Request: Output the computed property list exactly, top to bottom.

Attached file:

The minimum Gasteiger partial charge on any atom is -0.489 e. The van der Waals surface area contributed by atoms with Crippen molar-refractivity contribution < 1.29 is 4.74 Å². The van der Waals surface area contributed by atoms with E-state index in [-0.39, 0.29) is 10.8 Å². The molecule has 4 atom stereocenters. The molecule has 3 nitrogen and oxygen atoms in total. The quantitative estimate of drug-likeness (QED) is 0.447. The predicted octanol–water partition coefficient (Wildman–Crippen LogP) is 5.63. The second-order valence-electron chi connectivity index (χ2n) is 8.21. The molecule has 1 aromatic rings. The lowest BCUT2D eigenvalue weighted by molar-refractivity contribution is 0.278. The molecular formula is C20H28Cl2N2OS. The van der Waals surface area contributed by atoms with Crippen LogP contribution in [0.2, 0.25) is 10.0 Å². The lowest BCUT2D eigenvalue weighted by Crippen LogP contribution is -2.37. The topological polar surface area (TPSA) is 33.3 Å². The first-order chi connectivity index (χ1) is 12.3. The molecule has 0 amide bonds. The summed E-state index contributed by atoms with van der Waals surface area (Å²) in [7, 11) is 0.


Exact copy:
The minimum Gasteiger partial charge on any atom is -0.489 e. The van der Waals surface area contributed by atoms with Crippen molar-refractivity contribution < 1.29 is 4.74 Å². The van der Waals surface area contributed by atoms with E-state index in [-0.39, 0.29) is 10.8 Å². The molecule has 4 atom stereocenters. The molecule has 3 nitrogen and oxygen atoms in total. The quantitative estimate of drug-likeness (QED) is 0.447. The predicted octanol–water partition coefficient (Wildman–Crippen LogP) is 5.63. The second-order valence-electron chi connectivity index (χ2n) is 8.21. The molecule has 1 aromatic rings. The lowest BCUT2D eigenvalue weighted by molar-refractivity contribution is 0.278. The molecular formula is C20H28Cl2N2OS. The van der Waals surface area contributed by atoms with Crippen LogP contribution in [0.2, 0.25) is 10.0 Å². The lowest BCUT2D eigenvalue weighted by Crippen LogP contribution is -2.37. The topological polar surface area (TPSA) is 33.3 Å². The first-order chi connectivity index (χ1) is 12.3. The molecule has 0 amide bonds. The summed E-state index contributed by atoms with van der Waals surface area (Å²) in [7, 11) is 0.